Memoir THE HOUSE OF FICTION SUSAN SWINGLER, FREMANTLE PRESS, $24.95
Devoted readers of Elizabeth Jolley had always sensed a high degree of the autobiographical in her fiction, particularly in the Vera Wright trilogy and then in the two last novels. This feeling was later substantiated first by Jolley herself in various essays and talks ( Central Mischief and Learning to Dance) and then by Brian Dibble in his authorised biography, Doing Life (2008). The focus of such personal illumination, however, tends to be either back into Jolley’s childhood and the relationship with and between her parents and her mother’s Gentleman Friend, Mr Berrington, or towards the identification of Jolley herself with Vera Wright, “the Georges’ Wife” who shares a home with a married couple and bears the husband’s child.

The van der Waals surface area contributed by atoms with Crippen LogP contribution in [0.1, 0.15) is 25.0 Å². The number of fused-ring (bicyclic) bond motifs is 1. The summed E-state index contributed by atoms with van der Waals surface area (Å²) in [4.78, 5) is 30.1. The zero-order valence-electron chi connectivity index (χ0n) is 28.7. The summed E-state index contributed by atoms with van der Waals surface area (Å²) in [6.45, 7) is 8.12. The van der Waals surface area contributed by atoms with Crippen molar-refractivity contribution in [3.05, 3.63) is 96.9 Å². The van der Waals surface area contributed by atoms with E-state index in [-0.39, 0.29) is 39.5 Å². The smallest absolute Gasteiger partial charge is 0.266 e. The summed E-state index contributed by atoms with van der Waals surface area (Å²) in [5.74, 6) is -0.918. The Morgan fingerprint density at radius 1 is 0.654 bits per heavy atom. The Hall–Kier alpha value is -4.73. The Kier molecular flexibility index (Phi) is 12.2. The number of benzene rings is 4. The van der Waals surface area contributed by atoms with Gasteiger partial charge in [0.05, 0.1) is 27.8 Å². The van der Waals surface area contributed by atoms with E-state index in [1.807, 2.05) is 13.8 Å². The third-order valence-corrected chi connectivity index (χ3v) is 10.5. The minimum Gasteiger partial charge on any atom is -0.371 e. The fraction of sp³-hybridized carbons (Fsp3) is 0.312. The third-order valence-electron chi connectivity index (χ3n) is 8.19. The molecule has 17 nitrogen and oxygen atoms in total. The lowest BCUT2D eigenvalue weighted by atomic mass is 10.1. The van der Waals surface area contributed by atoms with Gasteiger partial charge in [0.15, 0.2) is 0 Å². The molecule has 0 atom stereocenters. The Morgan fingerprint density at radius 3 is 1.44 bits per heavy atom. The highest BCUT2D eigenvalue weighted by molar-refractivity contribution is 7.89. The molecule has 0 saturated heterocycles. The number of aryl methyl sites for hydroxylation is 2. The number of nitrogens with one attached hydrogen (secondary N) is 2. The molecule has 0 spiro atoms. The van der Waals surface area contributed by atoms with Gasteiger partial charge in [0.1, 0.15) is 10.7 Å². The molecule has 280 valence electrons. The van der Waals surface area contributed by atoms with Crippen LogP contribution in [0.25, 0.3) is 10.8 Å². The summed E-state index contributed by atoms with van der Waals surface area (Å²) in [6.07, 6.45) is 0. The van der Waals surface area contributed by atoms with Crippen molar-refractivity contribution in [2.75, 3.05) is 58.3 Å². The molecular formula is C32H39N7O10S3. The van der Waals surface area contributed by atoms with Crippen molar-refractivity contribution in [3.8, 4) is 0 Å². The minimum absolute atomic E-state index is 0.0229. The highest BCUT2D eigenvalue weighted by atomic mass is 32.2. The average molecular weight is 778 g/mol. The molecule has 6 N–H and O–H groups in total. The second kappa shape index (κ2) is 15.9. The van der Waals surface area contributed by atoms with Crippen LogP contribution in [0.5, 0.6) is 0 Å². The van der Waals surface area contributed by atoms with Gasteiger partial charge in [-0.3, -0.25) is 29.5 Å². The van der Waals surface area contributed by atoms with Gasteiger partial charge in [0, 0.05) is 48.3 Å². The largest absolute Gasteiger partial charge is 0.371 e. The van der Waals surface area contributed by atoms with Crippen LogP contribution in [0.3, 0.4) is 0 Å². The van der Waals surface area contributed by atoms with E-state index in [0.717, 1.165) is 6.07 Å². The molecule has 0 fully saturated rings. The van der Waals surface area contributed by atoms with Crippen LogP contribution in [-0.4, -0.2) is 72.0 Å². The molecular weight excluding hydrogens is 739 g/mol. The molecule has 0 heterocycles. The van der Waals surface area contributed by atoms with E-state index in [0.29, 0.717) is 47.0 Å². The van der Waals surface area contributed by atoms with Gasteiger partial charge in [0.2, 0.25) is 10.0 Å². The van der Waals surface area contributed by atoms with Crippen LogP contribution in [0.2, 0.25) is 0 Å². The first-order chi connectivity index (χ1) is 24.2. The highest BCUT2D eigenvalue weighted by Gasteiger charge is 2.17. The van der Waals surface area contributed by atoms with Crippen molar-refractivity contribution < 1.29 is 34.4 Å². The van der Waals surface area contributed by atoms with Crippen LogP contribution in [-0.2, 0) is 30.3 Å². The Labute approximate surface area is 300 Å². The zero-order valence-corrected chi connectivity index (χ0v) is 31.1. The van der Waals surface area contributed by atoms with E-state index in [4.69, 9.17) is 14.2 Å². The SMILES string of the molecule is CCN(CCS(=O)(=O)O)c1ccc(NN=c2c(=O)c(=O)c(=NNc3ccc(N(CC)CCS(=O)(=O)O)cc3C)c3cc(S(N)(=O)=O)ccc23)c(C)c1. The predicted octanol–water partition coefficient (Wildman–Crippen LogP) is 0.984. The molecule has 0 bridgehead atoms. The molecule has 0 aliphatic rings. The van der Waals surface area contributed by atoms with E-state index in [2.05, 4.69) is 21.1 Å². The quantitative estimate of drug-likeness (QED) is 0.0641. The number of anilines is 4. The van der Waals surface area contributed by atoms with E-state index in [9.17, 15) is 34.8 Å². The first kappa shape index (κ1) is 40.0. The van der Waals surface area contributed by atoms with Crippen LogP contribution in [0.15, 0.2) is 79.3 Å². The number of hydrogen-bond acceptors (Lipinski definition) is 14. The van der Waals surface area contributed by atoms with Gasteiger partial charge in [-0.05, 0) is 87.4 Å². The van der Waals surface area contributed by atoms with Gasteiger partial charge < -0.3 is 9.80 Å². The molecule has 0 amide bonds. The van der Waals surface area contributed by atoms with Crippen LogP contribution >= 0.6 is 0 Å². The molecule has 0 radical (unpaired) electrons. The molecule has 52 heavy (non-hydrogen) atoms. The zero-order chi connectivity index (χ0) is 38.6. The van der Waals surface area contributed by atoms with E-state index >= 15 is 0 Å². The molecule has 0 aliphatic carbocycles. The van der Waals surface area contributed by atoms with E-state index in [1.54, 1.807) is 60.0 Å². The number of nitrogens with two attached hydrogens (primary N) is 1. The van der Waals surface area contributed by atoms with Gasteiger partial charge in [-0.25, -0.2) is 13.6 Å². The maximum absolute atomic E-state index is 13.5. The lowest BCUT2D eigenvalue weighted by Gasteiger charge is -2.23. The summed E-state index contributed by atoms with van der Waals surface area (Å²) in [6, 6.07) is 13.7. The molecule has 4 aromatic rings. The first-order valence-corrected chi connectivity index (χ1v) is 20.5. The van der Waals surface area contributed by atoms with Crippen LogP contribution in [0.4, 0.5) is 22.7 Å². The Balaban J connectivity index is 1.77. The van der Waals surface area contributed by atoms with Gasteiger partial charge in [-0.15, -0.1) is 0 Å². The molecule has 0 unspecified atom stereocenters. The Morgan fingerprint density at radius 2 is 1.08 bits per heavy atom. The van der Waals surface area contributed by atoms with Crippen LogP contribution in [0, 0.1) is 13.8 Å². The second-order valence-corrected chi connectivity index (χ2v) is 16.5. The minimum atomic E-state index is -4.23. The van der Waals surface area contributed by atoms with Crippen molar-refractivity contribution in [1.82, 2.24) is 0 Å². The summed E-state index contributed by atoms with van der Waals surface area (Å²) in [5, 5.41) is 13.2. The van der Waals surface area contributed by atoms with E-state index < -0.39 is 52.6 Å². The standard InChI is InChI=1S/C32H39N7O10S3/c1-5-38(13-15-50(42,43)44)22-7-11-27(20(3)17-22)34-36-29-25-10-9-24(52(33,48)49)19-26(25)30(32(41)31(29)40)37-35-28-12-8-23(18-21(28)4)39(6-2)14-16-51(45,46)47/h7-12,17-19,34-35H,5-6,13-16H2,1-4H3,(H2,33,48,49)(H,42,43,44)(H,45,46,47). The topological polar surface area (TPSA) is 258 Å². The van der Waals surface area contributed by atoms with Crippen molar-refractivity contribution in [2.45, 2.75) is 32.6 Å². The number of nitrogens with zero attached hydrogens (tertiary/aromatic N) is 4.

Susan Swingler was born five weeks after that real-life child and for some weeks Leonard Jolley, his wife Joyce, his one-time nurse Monica Knight (soon to take up her second name, Elizabeth) and